12. 12. Supporting professional learning <ul><li>Integrated in daily work activities </li></ul><ul><li>Match with </li></ul><ul><ul><li>Individual learning style </li></ul></ul><ul><ul><li>Existing learning strategies </li></ul></ul><ul><ul><li>Technological preferences </li></ul></ul><ul><li>Blend of learning modes </li></ul><ul><ul><li>Individual / Social / Networked </li></ul></ul><ul><ul><li>Face-to-face / Online / Blended </li></ul></ul><ul><ul><li>Formal / Informal / Non-formal </li></ul></ul>
  13. 13. Networked learning / connectivism <ul><li>Increasing speed of information and knowledge creation </li></ul><ul><ul><li>Traditional courses, training sessions, etc. insufficient </li></ul></ul><ul><li>Increased specialisation across the board </li></ul><ul><ul><li>No single person is ‘the expert’ </li></ul></ul><ul><ul><li>Distributed expertise / cognition </li></ul></ul><ul><ul><li>Expert-to-peer & peer-to-peer learning </li></ul></ul><ul><li>Complementary ways of learning needed </li></ul>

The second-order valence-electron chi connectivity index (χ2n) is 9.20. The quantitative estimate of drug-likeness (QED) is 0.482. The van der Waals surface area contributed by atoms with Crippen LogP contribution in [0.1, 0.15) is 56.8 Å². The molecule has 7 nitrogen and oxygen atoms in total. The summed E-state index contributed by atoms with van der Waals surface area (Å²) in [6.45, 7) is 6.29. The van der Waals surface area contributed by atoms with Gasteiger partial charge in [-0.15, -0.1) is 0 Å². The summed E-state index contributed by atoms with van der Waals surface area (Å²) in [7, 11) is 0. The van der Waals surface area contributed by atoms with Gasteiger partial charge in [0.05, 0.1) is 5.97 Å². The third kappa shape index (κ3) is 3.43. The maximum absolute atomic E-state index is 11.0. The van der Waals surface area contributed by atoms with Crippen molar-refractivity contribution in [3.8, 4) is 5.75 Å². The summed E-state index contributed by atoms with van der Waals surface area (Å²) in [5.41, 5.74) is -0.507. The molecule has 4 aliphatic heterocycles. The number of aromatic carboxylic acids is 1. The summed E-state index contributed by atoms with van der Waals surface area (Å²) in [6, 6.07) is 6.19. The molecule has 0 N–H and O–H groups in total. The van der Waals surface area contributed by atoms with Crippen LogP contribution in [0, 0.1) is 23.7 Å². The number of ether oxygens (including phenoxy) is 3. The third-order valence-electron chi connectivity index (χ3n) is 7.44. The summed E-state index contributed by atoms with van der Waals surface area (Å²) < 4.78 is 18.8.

14. 14. Networked learning <ul><li>Alec Couros </li></ul><ul><li>(http://educationinnovation.typepad.com/) </li></ul>
  15. 15. Supporting professional learning <ul><li>Personal learning environment </li></ul><ul><ul><li>Individual as part of an open online network </li></ul></ul><ul><ul><ul><li>People </li></ul></ul></ul><ul><ul><ul><li>Artefacts </li></ul></ul></ul><ul><ul><li>Tailored to individual (learning) needs and preferences </li></ul></ul><ul><li>Organisational learning environment </li></ul><ul><ul><li>‘ Capturing’ / sharing / controlling organisational knowledge </li></ul></ul><ul><ul><li>Tailored to organisational needs </li></ul></ul>
  16. 16. Personal learning environment (PLE) Scott Leslie